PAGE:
Barrier: Holy crap, Stubby, that animation is way cool. That's gotta be Rod Scribner.

Stubby: Yep, that's Rod, for sure.

Barrier: Wait, wait! I was wrong! That looks like Glen Keane's stuff to me! Holy crap, I never dreamed that Glen was working at Schlesinger's in 1936!

Stubby: Yep, that's Glen, for sure.

God bless Warner Home Video for preserving these precious memories.

Tell outrageously funny stories. I've tried to do a little of that in past commentaries, but I've realized I never went far enough. In one new commentary, for example, I tell how Leon Schlesinger found Frank Tashlin getting it on with an ink and paint girl (not Stubby) on top of Leon's desk. Leon yells at him, "What the hell do you think you're doing, dipping your pen in company inker!" Never heard that story before? That's because I made it up. Cartoons are (1) fictional, and (2) funny, and (3) entertaining, so commentaries should be the same, right? Right.

I hope the fans who've complained about my commentaries will appreciate my effort to meet them more than halfway. And I hope all the people who've accused me of hating cartoons will believe me when I say that I really do love cartoons. It's cartoon fans I can't stand.

July 6, 2006:

SIZE: I don't much like the idea of turning this site into a running commentary on what's wrong with Cars, but the opportunities for such commentary are simply too great. A visitor to the site has pointed out yet another problem with the film: the visual monotony that's inevitable when most of the characters are approximately the same size. Cars has a few supporting characters that are exceptionally big or small, but for the most part the vehicles on the screen, and all of the lead characters, are sedans that don't vary much in their basic dimensions, or, for that matter, their basic appearance.

That put me to thinking about the enormous variations in size that contribute to the visual interest, and thus the appeal, of so many animated features—Pinocchio, Dumbo, Cinderella, Alice, Dalmatians, Jungle Book, just to list some of the most obvious of the Disney films. In Pixar's features, too, variations in size have been exploited effectively; Monsters, Inc. comes immediately to mind. Not only do differences in size contribute to visual interest, but I think they pose stimulating challenges to the filmmakers, too; scenes have to be staged and animated in a way that takes advantage of those differences rather than trips over them. If Pinocchio is a more cinematically sophisticated film than Snow White, that's surely because it had to be, given the challenge posed by the tremendous range in the characters' sizes, all the way from Jiminy Cricket to Monstro the Whale.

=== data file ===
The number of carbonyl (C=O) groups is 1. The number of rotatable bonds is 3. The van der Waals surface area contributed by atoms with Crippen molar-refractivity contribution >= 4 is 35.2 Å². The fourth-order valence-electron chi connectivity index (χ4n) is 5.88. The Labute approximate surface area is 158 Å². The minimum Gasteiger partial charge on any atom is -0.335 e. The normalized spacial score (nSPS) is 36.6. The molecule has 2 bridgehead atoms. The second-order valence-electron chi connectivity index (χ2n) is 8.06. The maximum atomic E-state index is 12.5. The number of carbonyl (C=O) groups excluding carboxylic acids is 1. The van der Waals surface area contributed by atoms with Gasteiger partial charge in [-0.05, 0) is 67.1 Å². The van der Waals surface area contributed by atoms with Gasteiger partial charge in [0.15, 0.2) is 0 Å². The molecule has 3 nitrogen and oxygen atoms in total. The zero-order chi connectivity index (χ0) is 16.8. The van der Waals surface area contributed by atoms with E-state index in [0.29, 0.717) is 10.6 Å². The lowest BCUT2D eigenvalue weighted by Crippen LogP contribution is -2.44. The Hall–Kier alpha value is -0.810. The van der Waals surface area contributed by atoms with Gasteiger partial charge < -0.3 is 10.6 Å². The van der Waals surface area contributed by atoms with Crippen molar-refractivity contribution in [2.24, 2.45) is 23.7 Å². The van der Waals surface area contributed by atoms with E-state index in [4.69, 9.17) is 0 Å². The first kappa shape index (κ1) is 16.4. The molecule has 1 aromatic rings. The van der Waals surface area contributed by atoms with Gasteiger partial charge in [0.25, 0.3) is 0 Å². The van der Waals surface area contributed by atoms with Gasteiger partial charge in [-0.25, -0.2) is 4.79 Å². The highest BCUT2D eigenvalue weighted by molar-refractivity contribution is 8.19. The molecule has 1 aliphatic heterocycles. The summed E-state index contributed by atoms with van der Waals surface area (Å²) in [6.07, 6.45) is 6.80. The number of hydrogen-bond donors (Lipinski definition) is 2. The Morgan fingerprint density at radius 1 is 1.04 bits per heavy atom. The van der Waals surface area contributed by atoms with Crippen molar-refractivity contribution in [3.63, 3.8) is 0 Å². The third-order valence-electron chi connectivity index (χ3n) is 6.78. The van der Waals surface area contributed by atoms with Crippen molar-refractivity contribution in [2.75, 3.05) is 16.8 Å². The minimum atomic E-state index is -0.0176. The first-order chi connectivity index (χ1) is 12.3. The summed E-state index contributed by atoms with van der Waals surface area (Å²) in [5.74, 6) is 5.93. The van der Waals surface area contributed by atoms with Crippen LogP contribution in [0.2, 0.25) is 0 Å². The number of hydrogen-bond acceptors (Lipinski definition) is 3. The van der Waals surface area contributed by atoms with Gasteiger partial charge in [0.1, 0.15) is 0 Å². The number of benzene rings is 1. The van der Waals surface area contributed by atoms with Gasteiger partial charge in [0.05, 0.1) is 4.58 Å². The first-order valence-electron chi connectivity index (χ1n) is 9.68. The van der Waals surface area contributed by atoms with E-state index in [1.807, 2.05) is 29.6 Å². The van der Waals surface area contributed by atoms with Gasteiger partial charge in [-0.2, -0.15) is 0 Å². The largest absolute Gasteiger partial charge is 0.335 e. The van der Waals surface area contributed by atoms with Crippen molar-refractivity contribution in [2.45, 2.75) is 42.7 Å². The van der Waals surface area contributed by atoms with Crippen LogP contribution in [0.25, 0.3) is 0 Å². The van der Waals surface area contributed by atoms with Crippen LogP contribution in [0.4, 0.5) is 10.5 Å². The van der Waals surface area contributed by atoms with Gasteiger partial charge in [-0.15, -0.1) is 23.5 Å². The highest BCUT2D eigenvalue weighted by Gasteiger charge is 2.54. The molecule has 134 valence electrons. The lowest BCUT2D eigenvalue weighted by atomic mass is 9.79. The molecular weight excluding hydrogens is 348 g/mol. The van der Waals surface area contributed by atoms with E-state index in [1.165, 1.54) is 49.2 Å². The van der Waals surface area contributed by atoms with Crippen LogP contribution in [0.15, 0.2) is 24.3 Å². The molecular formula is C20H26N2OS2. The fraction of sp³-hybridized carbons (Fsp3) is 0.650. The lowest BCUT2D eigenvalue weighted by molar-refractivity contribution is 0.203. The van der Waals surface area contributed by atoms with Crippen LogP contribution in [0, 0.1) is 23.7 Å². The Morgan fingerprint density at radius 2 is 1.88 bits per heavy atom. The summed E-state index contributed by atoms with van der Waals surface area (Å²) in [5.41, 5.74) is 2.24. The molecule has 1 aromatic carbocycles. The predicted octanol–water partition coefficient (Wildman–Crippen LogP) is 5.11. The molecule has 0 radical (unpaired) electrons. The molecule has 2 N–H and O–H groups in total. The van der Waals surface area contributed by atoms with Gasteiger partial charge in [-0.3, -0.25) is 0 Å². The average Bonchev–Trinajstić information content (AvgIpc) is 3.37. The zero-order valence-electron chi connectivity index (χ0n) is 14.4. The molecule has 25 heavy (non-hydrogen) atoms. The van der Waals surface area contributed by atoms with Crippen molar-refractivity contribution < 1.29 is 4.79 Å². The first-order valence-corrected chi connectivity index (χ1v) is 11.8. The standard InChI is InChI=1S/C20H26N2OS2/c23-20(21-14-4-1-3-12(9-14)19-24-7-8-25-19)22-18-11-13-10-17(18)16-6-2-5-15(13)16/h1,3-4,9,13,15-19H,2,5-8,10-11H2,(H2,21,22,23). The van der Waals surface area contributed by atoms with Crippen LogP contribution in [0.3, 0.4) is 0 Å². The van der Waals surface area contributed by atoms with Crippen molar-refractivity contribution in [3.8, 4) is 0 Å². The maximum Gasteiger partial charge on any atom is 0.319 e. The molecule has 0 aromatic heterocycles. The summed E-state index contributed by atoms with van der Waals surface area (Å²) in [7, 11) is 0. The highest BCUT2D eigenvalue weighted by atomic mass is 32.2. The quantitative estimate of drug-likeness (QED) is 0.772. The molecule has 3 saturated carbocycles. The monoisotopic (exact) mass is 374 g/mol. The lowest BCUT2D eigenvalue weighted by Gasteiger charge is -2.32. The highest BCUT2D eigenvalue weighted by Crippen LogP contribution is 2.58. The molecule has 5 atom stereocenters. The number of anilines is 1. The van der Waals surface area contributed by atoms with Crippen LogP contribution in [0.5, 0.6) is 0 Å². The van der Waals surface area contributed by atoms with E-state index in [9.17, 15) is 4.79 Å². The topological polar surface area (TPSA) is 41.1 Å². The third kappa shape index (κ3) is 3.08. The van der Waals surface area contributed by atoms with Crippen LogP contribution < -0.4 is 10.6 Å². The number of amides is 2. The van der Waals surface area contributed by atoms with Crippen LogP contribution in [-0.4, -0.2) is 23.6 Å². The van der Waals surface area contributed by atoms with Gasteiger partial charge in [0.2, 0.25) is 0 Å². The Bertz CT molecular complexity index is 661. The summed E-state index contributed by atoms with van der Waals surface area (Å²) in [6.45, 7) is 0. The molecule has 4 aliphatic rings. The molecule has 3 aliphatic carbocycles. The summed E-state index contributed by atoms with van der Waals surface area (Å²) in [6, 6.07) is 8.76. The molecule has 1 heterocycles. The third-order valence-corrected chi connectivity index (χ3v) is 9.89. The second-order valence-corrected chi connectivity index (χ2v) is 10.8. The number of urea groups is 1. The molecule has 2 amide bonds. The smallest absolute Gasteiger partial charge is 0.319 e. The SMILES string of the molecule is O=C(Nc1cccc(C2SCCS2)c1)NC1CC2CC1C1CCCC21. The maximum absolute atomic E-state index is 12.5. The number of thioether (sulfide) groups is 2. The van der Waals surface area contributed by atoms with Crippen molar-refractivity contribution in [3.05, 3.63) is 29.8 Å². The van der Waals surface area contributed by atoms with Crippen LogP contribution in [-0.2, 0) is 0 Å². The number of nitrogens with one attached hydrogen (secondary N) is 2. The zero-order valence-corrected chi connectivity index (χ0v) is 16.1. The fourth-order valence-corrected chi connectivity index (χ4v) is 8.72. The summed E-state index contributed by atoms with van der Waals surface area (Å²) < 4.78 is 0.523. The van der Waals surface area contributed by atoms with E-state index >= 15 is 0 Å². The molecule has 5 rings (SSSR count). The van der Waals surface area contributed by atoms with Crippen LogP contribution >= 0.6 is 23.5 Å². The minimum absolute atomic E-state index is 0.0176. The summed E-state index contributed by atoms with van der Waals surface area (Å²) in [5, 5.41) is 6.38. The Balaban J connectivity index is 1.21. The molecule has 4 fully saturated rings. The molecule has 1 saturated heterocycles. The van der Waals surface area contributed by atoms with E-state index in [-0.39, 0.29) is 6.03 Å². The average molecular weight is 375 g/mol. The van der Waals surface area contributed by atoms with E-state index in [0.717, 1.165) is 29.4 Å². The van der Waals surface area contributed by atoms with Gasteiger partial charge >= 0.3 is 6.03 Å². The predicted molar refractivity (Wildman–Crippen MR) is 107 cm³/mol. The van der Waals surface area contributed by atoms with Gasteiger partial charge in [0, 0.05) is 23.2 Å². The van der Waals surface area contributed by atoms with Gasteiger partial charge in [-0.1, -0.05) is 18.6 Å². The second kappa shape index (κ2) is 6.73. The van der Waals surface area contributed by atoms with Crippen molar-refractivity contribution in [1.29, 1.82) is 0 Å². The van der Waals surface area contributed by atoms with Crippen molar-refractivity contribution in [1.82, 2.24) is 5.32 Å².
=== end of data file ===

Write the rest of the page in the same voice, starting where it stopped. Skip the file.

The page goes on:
July 5, 2006:

CARS AGAIN: In response to my May 29 posting about the nature of some of the backgrounds in Cars—are they truly computer-generated, as my review says, or have traditionally painted backgrounds somehow been matted in?—I received this message from Floyd Norman, the veteran artist and writer whose career began at the Disney studio when Walt himself was still in charge:

"Concerning your discussion about digital painting or matte painting in Pixar's Cars, I'm almost certain we were looking at nothing less than digital painted backgrounds.

"My wife, Adrienne is a digital illustrator for Disney, and she says she could easily paint those country and cityscapes in the computer. My wife is a traditionally trained painter who has made the transition to digital, and I must confess that she is an amazing painter even using digital tools.

"I worked at Disney when guys like Peter Ellenshaw and Allen Malley were painting on glass. We've come a long way."

That sounds right to me. Incidentally, Floyd posts as "Mr. Fun" at the Animation Nation online forum. His posts (like some recent ones on The Sword in the Stone) are always worth seeking out. His patience and generosity are remarkable, as is his knowledge of the animation business.